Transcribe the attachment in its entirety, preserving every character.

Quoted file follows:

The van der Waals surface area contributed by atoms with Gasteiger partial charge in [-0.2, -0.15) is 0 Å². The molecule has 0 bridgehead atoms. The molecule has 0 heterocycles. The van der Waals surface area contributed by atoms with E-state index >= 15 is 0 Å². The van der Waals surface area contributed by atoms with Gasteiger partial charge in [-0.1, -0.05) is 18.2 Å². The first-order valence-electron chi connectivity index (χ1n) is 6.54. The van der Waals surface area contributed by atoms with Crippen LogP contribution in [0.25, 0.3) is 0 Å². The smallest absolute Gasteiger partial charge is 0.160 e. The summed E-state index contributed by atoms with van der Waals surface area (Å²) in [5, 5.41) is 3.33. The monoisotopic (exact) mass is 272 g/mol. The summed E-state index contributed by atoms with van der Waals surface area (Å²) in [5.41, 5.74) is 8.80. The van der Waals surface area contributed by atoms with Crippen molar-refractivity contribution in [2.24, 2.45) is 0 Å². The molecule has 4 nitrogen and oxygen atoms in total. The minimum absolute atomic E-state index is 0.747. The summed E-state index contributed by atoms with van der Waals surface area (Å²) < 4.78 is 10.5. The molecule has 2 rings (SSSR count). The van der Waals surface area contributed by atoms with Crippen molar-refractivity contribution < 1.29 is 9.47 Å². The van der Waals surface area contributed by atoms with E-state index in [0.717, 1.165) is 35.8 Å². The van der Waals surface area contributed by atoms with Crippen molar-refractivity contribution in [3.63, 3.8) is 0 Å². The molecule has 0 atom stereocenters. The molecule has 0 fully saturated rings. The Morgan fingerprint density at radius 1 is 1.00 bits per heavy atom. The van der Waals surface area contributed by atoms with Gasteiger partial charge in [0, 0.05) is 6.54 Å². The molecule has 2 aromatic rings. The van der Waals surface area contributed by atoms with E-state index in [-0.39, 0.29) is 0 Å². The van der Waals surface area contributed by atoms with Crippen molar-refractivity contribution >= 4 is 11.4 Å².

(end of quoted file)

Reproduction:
The van der Waals surface area contributed by atoms with Gasteiger partial charge in [-0.2, -0.15) is 0 Å². The molecule has 0 bridgehead atoms. The molecule has 0 heterocycles. The van der Waals surface area contributed by atoms with E-state index >= 15 is 0 Å². The van der Waals surface area contributed by atoms with Gasteiger partial charge in [-0.1, -0.05) is 18.2 Å². The first-order valence-electron chi connectivity index (χ1n) is 6.54. The van der Waals surface area contributed by atoms with Crippen LogP contribution in [0.25, 0.3) is 0 Å². The smallest absolute Gasteiger partial charge is 0.160 e. The summed E-state index contributed by atoms with van der Waals surface area (Å²) in [5, 5.41) is 3.33. The monoisotopic (exact) mass is 272 g/mol. The summed E-state index contributed by atoms with van der Waals surface area (Å²) in [5.41, 5.74) is 8.80. The van der Waals surface area contributed by atoms with Crippen molar-refractivity contribution in [2.24, 2.45) is 0 Å². The molecule has 4 nitrogen and oxygen atoms in total. The minimum absolute atomic E-state index is 0.747. The summed E-state index contributed by atoms with van der Waals surface area (Å²) < 4.78 is 10.5. The molecule has 2 rings (SSSR count). The van der Waals surface area contributed by atoms with Crippen molar-refractivity contribution < 1.29 is 9.47 Å². The van der Waals surface area contributed by atoms with E-state index in [0.717, 1.165) is 35.8 Å². The van der Waals surface area contributed by atoms with Crippen molar-refractivity contribution in [3.63, 3.8) is 0 Å². The molecule has 0 atom stereocenters. The molecule has 0 fully saturated rings. The Morgan fingerprint density at radius 1 is 1.00 bits per heavy atom. The van der Waals surface area contributed by atoms with Gasteiger partial charge in [0, 0.05) is 6.54 Å². The molecule has 2 aromatic rings. The van der Waals surface area contributed by atoms with E-state index in [-0.39, 0.29) is 0 Å². The van der Waals surface area contributed by atoms with Crippen molar-refractivity contribution >= 4 is 11.4 Å².